Revamped Gladstones Brings Back Classic Menu Items

Gladstones | Photo Credit: Eater LA

When Bob Morris opened Gladstones 4 Fish in 1972 in the old Ted’s Grill space in the canyon, Santa Monica was still a sleepy little beach town dotted with retirement homes and surfing spots favored by Dogtowners like Tony Alva and Jay Adams.

As the sawdust-and–peanut shells–on-the-floor beach-shack trend exploded in the early ’80s with restaurants like the Pelican’s Catch in Venice, Morris in 1981 moved Gladstones up the road to PCH in Pacific Palisades, to its now-iconic location where Sunset Boulevard ends or begins, depending on what part of town you’re from.

The beachfront restaurant underwent several changes after Morris sold it in 1984 and bought it back in 1990. Sawdust just wasn’t cool (or legal) anymore, and the food started slipping. The chips got greasy and the fish was fishy.

Gladstones has seen better days, but on Saturday, March 31, under the guidance of executive chef David Cabrales and chef Eric Velasquez, the restaurant will celebrate a rebirth of sorts by relaunching an updated version of the original menu.

“The food is back now and good as it ever was during the heyday,” says former L.A. mayor Richard Riordan, who bought Gladstones in the mid-1990s.

Everything was big in the ’80s — hair, wallets and the plates at Gladstones. Monster-sized portions included a slice of chocolate cake that could feed six people. And if that weren’t enough, the beast would be slathered in fresh whipped cream and served with a butcher’s knife to help wrangle it into an edible state.

The lobsters were enormous, the clam chowder was thick, and it was one of the few places in town where you could get a proper bucket of steamed clams with their own house-fried thick potato chips or — even more rare at the time — oysters on the half shell. The coleslaw was legendary. Free loaves of fresh-baked sourdough bread and dishes of crunchy celery and fresh vegetables were slung left and right with reckless abandon.

The place boomed — even with reservations, the wait could be up to 45 minutes, which was easily spent at the bar nursing an oversized and over-decorated signature bloody mary. The huge fish tank at the crowded entrance was home to famed Larry the Lobster for a time. At one point Gladstones sold 35 tons of crab and 65,000 lobsters each year.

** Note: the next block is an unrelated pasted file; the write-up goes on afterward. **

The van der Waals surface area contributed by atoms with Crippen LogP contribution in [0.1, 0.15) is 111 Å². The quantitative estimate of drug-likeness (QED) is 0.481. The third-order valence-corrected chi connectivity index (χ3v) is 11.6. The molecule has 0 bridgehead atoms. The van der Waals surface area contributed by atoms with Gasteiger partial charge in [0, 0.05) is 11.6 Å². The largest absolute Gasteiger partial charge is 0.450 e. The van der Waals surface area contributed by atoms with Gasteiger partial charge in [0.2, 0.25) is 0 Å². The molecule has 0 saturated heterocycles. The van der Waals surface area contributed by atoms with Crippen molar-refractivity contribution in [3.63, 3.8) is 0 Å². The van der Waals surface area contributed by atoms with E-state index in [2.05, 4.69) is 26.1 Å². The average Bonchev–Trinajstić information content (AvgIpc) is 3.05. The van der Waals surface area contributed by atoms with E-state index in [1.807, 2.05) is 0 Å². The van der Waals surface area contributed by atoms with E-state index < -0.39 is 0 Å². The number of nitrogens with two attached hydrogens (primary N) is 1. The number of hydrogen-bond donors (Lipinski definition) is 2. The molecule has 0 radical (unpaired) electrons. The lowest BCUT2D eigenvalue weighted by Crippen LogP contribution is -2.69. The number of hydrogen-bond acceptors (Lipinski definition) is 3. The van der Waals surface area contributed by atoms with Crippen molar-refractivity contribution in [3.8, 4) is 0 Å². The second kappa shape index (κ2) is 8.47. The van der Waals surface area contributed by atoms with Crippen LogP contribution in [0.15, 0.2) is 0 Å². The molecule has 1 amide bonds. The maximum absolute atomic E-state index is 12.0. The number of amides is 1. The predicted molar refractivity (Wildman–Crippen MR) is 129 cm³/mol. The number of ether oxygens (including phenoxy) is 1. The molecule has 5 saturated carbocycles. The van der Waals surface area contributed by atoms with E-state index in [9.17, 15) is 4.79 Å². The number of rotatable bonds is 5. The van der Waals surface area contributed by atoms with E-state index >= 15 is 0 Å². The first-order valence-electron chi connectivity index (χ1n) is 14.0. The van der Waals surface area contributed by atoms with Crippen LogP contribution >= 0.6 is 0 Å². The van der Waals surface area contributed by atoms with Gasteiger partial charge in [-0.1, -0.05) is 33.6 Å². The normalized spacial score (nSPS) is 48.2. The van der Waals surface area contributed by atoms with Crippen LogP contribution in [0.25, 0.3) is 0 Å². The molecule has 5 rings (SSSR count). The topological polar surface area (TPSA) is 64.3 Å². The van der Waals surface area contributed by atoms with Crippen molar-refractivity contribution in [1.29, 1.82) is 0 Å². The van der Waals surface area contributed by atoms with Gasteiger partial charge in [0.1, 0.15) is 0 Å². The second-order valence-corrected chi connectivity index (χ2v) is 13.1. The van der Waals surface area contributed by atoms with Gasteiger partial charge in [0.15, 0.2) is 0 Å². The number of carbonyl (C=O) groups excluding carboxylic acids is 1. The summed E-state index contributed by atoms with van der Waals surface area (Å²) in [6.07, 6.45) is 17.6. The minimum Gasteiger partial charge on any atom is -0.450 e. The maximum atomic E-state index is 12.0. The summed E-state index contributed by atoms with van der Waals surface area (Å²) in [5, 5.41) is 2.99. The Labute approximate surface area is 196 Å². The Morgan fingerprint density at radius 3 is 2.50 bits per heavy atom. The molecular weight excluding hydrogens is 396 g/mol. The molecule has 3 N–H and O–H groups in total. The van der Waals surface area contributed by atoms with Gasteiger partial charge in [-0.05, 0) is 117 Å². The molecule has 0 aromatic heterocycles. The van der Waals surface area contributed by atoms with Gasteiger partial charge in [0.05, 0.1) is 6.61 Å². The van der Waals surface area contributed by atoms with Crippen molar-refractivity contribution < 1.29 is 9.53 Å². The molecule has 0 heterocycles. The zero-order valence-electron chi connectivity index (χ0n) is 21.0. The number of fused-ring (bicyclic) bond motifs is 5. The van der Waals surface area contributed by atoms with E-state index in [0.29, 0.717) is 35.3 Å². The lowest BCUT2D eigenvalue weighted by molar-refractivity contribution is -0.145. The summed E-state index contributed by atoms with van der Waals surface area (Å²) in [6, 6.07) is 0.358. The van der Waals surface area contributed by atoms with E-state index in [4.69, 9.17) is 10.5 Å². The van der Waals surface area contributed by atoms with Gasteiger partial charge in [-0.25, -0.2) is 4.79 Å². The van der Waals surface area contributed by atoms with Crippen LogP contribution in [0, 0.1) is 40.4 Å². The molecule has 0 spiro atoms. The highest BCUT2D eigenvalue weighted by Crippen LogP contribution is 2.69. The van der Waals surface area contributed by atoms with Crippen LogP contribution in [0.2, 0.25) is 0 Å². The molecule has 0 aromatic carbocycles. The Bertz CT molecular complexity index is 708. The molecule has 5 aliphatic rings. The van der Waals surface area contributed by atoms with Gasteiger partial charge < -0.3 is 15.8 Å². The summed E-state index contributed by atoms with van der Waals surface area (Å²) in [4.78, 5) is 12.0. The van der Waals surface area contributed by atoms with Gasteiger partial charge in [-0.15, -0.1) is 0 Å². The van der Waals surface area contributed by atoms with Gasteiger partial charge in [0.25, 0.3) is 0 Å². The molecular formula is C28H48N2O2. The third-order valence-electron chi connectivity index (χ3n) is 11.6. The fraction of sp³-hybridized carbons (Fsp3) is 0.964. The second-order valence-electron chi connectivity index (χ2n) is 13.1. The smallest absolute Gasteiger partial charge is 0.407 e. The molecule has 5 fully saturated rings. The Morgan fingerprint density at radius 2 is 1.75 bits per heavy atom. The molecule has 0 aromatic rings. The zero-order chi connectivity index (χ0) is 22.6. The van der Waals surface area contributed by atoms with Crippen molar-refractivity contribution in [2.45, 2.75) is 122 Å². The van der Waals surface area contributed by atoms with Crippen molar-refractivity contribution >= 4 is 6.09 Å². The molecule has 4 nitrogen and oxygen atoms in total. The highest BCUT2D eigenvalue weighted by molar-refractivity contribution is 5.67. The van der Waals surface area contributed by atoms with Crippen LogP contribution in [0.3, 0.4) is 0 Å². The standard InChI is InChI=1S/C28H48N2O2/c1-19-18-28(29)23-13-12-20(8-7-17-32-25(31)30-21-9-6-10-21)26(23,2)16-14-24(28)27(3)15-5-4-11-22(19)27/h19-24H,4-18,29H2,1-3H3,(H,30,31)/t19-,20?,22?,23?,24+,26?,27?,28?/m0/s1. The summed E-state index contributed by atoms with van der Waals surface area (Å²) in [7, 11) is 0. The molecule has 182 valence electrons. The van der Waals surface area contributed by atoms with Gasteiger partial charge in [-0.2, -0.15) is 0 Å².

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Morris opened a similar outpost in Beverly Hills for carnivores, R.J.’s for Ribs, which was one of the first restaurants besides the Charthouse to introduce the all-you-can-eat salad bar concept at $5 a plate.

Gladstones was where you went for birthdays, anniversaries, prom night, breakfast or after work. It was filled with local surfers reflecting on the day’s conditions. A lot of time was spent there watching the sunset and munching on one of the biggest crab Louies this side of the Mississippi and sipping a glass of Chablis.

The shack grew and expanded into a worldwide destination popular with tourists for its clambakes and stereotypical California vibe, an iconic clip in any visual depicting what was typical L.A. After all, it was just a few hundred yards from where you could get a glimpse of Pamela Anderson jogging down the beach on the Baywatch location.

When Riordan, who also owns the Original Pantry Cafe and Riordan’s Tavern downtown, bought the beachside eatery, some probably wondered why he would want the fading rose at the end of Sunset Boulevard.

“That’s just what my psychiatrist asked me,” Riordan tells L.A. Weekly. “I wanted to cure it, I think. The food was suffering and things were going downhill.”

The private company SBE took over day-to-day operations during that time and tried to turn Gladstones into a nightclub, but that ended up losing even more customers looking for a barefoot walk on the beach before dinner.

“I loved it when it had peanut shells all over the floor, but the health department came in and said they’d sue us if we didn’t clean it up,” Riordan recalls.

He still remembers the popular shellfish towers — his favorite. They are starting to come back again around L.A., he said. “You see them everywhere now.”


SOURCE: (LA Weekly)